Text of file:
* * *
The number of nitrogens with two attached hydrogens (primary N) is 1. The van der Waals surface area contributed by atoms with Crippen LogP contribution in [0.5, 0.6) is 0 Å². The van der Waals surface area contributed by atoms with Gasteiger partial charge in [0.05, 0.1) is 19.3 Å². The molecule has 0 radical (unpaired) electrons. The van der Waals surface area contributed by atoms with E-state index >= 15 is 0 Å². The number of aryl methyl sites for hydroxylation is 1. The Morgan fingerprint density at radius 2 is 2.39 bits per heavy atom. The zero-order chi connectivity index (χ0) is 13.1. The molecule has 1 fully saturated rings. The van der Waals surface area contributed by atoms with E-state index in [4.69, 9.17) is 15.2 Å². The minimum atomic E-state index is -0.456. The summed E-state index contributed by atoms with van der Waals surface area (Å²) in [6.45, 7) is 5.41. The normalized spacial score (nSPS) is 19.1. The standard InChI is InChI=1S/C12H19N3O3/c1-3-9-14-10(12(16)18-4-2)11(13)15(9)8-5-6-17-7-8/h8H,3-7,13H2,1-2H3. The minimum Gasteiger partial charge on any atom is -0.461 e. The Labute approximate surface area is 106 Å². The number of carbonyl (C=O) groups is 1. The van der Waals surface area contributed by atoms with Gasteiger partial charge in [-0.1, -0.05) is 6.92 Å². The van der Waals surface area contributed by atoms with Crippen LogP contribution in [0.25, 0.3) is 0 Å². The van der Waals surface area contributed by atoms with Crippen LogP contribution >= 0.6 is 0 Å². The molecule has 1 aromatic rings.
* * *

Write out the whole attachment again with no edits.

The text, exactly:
The number of nitrogens with two attached hydrogens (primary N) is 1. The van der Waals surface area contributed by atoms with Crippen LogP contribution in [0.5, 0.6) is 0 Å². The van der Waals surface area contributed by atoms with Gasteiger partial charge in [0.05, 0.1) is 19.3 Å². The molecule has 0 radical (unpaired) electrons. The van der Waals surface area contributed by atoms with E-state index >= 15 is 0 Å². The number of aryl methyl sites for hydroxylation is 1. The Morgan fingerprint density at radius 2 is 2.39 bits per heavy atom. The zero-order chi connectivity index (χ0) is 13.1. The molecule has 1 fully saturated rings. The van der Waals surface area contributed by atoms with E-state index in [4.69, 9.17) is 15.2 Å². The minimum atomic E-state index is -0.456. The summed E-state index contributed by atoms with van der Waals surface area (Å²) in [6.45, 7) is 5.41. The normalized spacial score (nSPS) is 19.1. The standard InChI is InChI=1S/C12H19N3O3/c1-3-9-14-10(12(16)18-4-2)11(13)15(9)8-5-6-17-7-8/h8H,3-7,13H2,1-2H3. The minimum Gasteiger partial charge on any atom is -0.461 e. The Labute approximate surface area is 106 Å². The number of carbonyl (C=O) groups is 1. The van der Waals surface area contributed by atoms with Gasteiger partial charge in [-0.1, -0.05) is 6.92 Å². The van der Waals surface area contributed by atoms with Crippen LogP contribution in [0.25, 0.3) is 0 Å². The van der Waals surface area contributed by atoms with Crippen LogP contribution >= 0.6 is 0 Å². The molecule has 1 aromatic rings.